What is it about Francis Alÿs that makes his work so intriguing? The retrospective organized by the Tate Modern and now at MoMA and P.S. 1 was top of the to-do list on my trip last week to New York City. The videos are compelling, simple but compelling. The paintings are quirky, quaint and just grab you. The Peter Schjeldahl essay in The New Yorker for May 23rd grabs the essence way better than I could. He talks about the simple pleasure in Alÿs's works: chasing tornadoes, dropping his camera when the angry dogs bark and bark, driving repeatedly up a dusty hill (set to a band rehearsal: forward when playing, backward between bits of rehearsing), primitive paintings, walking with a gun in the street, the Coldstream Guards moving from random to ordered and dispersing.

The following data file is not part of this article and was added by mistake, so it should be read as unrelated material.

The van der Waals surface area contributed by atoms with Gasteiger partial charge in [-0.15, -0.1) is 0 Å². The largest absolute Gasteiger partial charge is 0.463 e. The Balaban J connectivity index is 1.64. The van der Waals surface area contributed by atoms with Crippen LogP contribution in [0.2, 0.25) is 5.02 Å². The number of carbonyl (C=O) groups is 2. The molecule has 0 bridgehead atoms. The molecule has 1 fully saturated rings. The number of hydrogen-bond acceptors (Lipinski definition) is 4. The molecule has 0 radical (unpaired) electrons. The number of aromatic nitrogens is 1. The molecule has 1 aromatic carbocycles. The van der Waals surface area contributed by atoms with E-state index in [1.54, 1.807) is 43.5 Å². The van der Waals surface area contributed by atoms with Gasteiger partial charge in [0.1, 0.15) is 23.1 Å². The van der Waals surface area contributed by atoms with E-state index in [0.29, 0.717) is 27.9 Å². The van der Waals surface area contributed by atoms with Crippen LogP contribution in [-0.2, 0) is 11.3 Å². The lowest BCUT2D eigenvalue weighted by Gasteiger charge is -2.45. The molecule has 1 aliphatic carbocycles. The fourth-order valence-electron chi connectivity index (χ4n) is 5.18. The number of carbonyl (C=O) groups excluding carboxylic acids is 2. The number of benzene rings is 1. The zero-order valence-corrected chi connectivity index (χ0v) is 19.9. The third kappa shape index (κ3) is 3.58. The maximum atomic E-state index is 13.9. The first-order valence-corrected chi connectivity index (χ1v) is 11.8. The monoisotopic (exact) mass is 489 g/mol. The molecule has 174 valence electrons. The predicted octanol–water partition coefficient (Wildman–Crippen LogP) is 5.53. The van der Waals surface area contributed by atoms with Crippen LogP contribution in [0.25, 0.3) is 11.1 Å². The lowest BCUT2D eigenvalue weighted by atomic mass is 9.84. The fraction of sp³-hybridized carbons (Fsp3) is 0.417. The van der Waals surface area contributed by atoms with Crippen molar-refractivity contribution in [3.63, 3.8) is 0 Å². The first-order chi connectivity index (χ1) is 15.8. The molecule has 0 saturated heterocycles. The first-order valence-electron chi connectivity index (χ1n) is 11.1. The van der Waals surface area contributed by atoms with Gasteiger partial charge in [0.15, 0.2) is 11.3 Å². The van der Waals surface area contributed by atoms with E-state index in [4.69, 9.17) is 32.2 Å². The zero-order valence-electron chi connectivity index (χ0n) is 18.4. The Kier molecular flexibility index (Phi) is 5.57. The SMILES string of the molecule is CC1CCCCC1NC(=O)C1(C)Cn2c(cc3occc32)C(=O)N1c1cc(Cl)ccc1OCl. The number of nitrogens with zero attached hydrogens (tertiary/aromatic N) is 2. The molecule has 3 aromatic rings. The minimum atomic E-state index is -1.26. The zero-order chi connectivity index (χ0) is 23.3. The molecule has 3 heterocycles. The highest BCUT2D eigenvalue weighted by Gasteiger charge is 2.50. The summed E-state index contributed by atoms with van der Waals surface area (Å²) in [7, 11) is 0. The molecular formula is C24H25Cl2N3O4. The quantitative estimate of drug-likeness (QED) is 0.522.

I've been intrigued by the work of Francis Alÿs for some years. Is it the quixotic diaeresis? Whatever, when I read recently that his birth name was Francis de Smedt, I had to check his NACO record and the birth name was indeed missing. So I added it to the record. In all of the MoMA documentation, I never did see it mentioned.
The image is from Tate page for the exhibition.